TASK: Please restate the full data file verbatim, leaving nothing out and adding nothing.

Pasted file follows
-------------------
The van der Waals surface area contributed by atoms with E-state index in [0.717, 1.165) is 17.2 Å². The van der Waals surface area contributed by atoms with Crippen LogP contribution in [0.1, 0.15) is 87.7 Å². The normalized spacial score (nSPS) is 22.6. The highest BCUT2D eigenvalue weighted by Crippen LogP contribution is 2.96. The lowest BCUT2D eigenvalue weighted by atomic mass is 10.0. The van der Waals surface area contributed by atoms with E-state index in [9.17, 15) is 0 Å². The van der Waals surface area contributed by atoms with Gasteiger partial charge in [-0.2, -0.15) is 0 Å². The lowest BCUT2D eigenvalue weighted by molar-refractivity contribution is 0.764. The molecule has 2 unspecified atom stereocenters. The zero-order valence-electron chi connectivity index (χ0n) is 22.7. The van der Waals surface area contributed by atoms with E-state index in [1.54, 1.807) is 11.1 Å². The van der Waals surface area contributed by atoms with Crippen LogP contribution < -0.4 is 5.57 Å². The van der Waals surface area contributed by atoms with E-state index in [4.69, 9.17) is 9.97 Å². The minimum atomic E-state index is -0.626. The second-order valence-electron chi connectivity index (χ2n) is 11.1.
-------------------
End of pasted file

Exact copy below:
The van der Waals surface area contributed by atoms with E-state index in [0.717, 1.165) is 17.2 Å². The van der Waals surface area contributed by atoms with Crippen LogP contribution in [0.1, 0.15) is 87.7 Å². The normalized spacial score (nSPS) is 22.6. The highest BCUT2D eigenvalue weighted by Crippen LogP contribution is 2.96. The lowest BCUT2D eigenvalue weighted by atomic mass is 10.0. The van der Waals surface area contributed by atoms with E-state index in [9.17, 15) is 0 Å². The van der Waals surface area contributed by atoms with Gasteiger partial charge in [-0.2, -0.15) is 0 Å². The lowest BCUT2D eigenvalue weighted by molar-refractivity contribution is 0.764. The molecule has 2 unspecified atom stereocenters. The zero-order valence-electron chi connectivity index (χ0n) is 22.7. The van der Waals surface area contributed by atoms with E-state index in [1.54, 1.807) is 11.1 Å². The van der Waals surface area contributed by atoms with Crippen LogP contribution < -0.4 is 5.57 Å². The van der Waals surface area contributed by atoms with E-state index in [4.69, 9.17) is 9.97 Å². The minimum atomic E-state index is -0.626. The second-order valence-electron chi connectivity index (χ2n) is 11.1.